Road to disaster?

By Judith Blake | 20 May 2020

In Yorkshire, as elsewhere, the public sector response to this crisis is unlike anything seen in this country since the Second World War and councils are at the very forefront.

Council staff have been praised as ‘unsung heroes’ by central government, with many working seven days a week to provide a lifeline for the vulnerable and to keep vital frontline services running.

Councils have taken a lead role in coordinating the efforts of partners in the emergency response across district areas. Our social care teams have belatedly been recognised for their immense contribution; our refuse workers have continued to collect bins containing 20% extra waste; we have got vast sums of business support grants to where they are needed; we have coordinated emergency volunteer hubs and food supplies – the list goes on.

The response has been incredible but the pandemic has come at a big cost. It is no exaggeration to say many councils now face financial ruin.

The immediate impact of the pandemic for councils in the Yorkshire and Humber region alone is currently estimated at around £600m. My own council – Leeds City Council – estimates a loss of income this financial year of more than £100m.

The lost income is a much greater threat to our financial viability than the additional spend we’ve committed to the COVID response, significant as that is. The reliance of councils on income from council tax, business rates and fees has increased substantially since 2010 due to reductions in grant funding, so the sudden drop in income threatens to be catastrophic.

The problem is compounded by a number of factors, including a large increase in the number of people who need council tax support and an inability to finalise planned asset sales.

Following a decade of austerity, many councils don’t have any sensible efficiencies left to deliver. Reserve levels are perilously low and in no way high enough to even partially plug the gap.

With a huge proportion of income vanishing almost overnight, many councils now face the prospect of having to issue s114 notices. There is the very real possibility that every council in Yorkshire will have to do this. We are talking about councils that have been very sensibly managed financially through austerity but are now quickly running out of options.

This loss of income is not a short term issue. The impact of council tax and business rates shortfalls will be felt next year and the consequences will extend over a number of years while the economy takes time to recover. We have a diversity of rural and urban councils in Yorkshire and all will be affected by this. Business rates will contract further, with an increasing number of businesses likely to go into liquidation, an increase in the bad debt position and a growing number of appeals and claims for relief.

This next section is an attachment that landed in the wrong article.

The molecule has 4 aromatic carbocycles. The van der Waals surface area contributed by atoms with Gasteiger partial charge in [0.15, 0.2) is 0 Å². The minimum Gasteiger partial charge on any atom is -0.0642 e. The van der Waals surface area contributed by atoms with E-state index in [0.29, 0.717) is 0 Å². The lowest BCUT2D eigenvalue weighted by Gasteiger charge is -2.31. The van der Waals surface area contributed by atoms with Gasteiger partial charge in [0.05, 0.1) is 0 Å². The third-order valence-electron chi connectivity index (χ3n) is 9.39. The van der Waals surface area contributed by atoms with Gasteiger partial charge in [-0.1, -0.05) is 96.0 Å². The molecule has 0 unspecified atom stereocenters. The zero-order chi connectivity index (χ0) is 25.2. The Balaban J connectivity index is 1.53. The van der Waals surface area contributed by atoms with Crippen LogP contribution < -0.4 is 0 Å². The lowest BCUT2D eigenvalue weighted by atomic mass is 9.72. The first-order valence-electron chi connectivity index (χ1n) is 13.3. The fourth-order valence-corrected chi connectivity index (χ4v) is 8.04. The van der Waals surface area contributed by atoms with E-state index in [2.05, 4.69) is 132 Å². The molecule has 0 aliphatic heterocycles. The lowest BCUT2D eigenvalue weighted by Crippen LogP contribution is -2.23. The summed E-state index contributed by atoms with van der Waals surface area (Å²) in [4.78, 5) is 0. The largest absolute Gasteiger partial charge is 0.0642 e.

Without significant additional central government support vital services for vulnerable people will be cut back – services for the very people who have suffered most through this crisis. The scale of the crisis means social care will inevitably be hit hard too. The social care funding announced recently is a mere drop in the ocean.

There is a real possibility that thousands of jobs will be lost, shamefully including the jobs of those unsung heroes ministers have been so quick to praise.

This unprecedented situation requires a radical emergency response from central government to avert disaster. Welcome though it is, the additional funding made available so far that has helped with our immediate expenditure is wholly inadequate to deal with our income losses.

We need a funding agreement that responds to the true scale of the financial impact of the pandemic. A key component should be to underwrite loss of income from business rates and council tax. Given the deferral of fairer funding and business rates reforms, this would provide short term stabilisation of budgets and allow councils to plan with a degree of certainty for the coming years of economic recovery.

Some economists are predicting the worst recession since the Second World War. Communities across Yorkshire and elsewhere will need their local council to run vital support networks to protect the most vulnerable from further extreme hardship and suffering.

Those same communities will need their councils to lead the economic recovery. Central government must act now to make sure we still exist to do so.

Cllr Judith Blake is leader of Leeds City Council

2020 could be the year local councils start to roar

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